Last Tuesday, one of the kids, excited to help set the table for dinner, carried a heavy Pyrex lidded bowl of beet soup to the dinner table. It was on the tip of my tongue to say That’s too heavy; let me do it. But I stopped myself, and watched, self-congratulatory at letting my kids be independent and responsible.
Then (maybe predictably?) the kid’s socks slipped on the wood floor and suddenly: glass and pureed beets covering a 3-foot-square area mostly under the dining room table.
Miraculously, no one was injured by the glass. Also miraculously, all three kids stayed on the other side of the dining-room-chair-blockade that I set up to keep them away from any glass shards. For all thirty minutes it took to clean up. (It was everywhere, man.)
Which brings me to my tagline: It’s never boring around here.
Like the day I spent 3 hours in the ER at Children’s Hospital to make sure Theresa didn’t have a concussion after she fell backwards in a dining room chair and hit the back of her head so hard on the floor.
Like the day I called the pediatric dentist to check on what the signs of tooth trauma were, because Audrey chipped her front tooth after falling off her bike.
Wednesday, at the Children’s Museum, I left two kids playing safely and went to switch zones with Nicole in a different room. In the less than 10 seconds of the hand-off, one of the kids went looking for me and couldn’t find me, and was found, very upset, by a Museum employee. The employee helped the kid find Nicole who found me. Then the employee needed “to remind [me] of our policy that children are accompanied by an adult at all times.”
Which I’m sure they have to remind everyone, but with a sobbing child in my arms, I felt bad enough without being called out for negligent parenting.
Thursday, I cut short an after-school meeting and rushed to accomplish everything I needed for a sub on Friday in order to get home in time for the kids’ preschool lantern walk at the lake. Which was cancelled due to high wind, but my e-mail had accidentally been deleted from the mailing list that day, so we got all bundled and out there in the cold wind only to have to do it again next week.
Friday, one of my dear friends got married on a beautiful day in a beautiful church with a beautiful ceremony that had everyone crying and laughing–the best kind of wedding. And we ate and chatted and danced and whooped and celebrated their journey together, and it was glorious.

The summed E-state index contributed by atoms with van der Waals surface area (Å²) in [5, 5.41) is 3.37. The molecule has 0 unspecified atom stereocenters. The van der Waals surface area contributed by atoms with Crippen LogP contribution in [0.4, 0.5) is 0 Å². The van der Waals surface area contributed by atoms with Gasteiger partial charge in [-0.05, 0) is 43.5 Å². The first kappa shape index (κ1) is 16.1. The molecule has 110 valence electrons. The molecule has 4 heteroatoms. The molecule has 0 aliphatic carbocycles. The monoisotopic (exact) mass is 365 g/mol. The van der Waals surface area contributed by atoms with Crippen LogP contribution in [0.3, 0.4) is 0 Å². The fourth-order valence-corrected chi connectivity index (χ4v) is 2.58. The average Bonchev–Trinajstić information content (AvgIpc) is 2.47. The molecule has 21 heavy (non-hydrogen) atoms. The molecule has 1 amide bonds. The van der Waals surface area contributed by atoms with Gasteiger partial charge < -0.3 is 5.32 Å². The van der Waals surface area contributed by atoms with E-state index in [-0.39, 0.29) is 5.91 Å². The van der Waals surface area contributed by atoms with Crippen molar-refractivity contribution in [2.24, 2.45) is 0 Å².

Yesterday, I spent an hour and a half talking with a mama who is 17 weeks pregnant with triplets, reliving my own pregnancy and the early days as she asked me, “What surprised you? What do you wish you had known?” And I told her lots of logistical details and advice on how to get the 15 servings of protein per day that she needs and suggestions for gear, and above all: Be kind and gentle with yourself. Really, really kind.
And today, Alan left on a three-day mission of mercy and I brought the kids to Mass but there was no babysitting, and I had no books or crayons or church toys but we were there and I couldn’t just bail and come home. So we sat in the soundproof children’s room and my kids were so polite with other kids and well-behaved…and then one of them pooped. And I realized that I had schlepped two kids in a double stroller and one in an Ergo on my back and did not schlep the diaper bag.
As I ground my teeth at my own disorganization and started getting their jackets on, explaining as they asked why we had to go, a kind dad pulled out a correct-size diaper and container of wipes from his bag. He looked exactly like Jesus in that moment. In fact, I’m pretty sure Jesus carried extra diapers and wipes with him in case he ran into unprepared parents of young children. Even in the desert.
And now, after I thought I was finished with this post, tonight at bedtime, Theresa dove into bed to avoid being caught out of bed, and nailed her upper lip on the bedrail. Blood on the comforter and I foresee a fat lip tomorrow.
A few weeks ago, I was being capsized by fewer things-gone-wrong.
Instead, I’m digging deep and finding the space beyond the annoyance, the relaxed jaw just after the teeth-grinding. I’m finding the inspiration to pretend to be Mary Poppins in order to garner cooperation. Inspiration coming out of nowhere after ten minutes of goading and nagging them to pick up the total mess they made on the kitchen floor with pretty much every kitchen implement they can safely get their hands on, after they’ve stalled and run away and ended up all three prostrate on the floor and fake-crying, all facing the same way, to avoid picking up. The fake British accent and “A Spoonful of Sugar” sung with different words worked this time.
I don’t understand why some weeks feel like my soul has been torpedoed, and other similar weeks feel simply long. I don’t understand why some cyclones of crazitude pitch me under and keep me there, while others become funny stories I tell my friends.
For now I’ll just feel grateful, that this week in its insanity was punctuated by the joyful festivities of a wedding and seeing many of my old friends, and also punctuated by Moments of Yes:
- finding an elusive and beloved animal lost before bedtime
- trimming 30 fingernails and 30 toenails in two days
- Audrey, while listening to The Nutcracker and having us narrate the story: “Drosselmeyer should have set the timer, but he didn’t. Then when the timer went off, Fritz can have a turn.”
- Theresa, after Alan asked her if her Bath Baby had cradle cap: “No, she doesn’t have cradle crack.”
- Jamie loves spelling his own name, his sisters’ names, and now is interested in everyone’s name: “What does your name spell? Mine spells J-A-M-I-E.”
- my kids–all three of them–spontaneously telling me they love me
- these days of mostly solo care that I can actually enjoy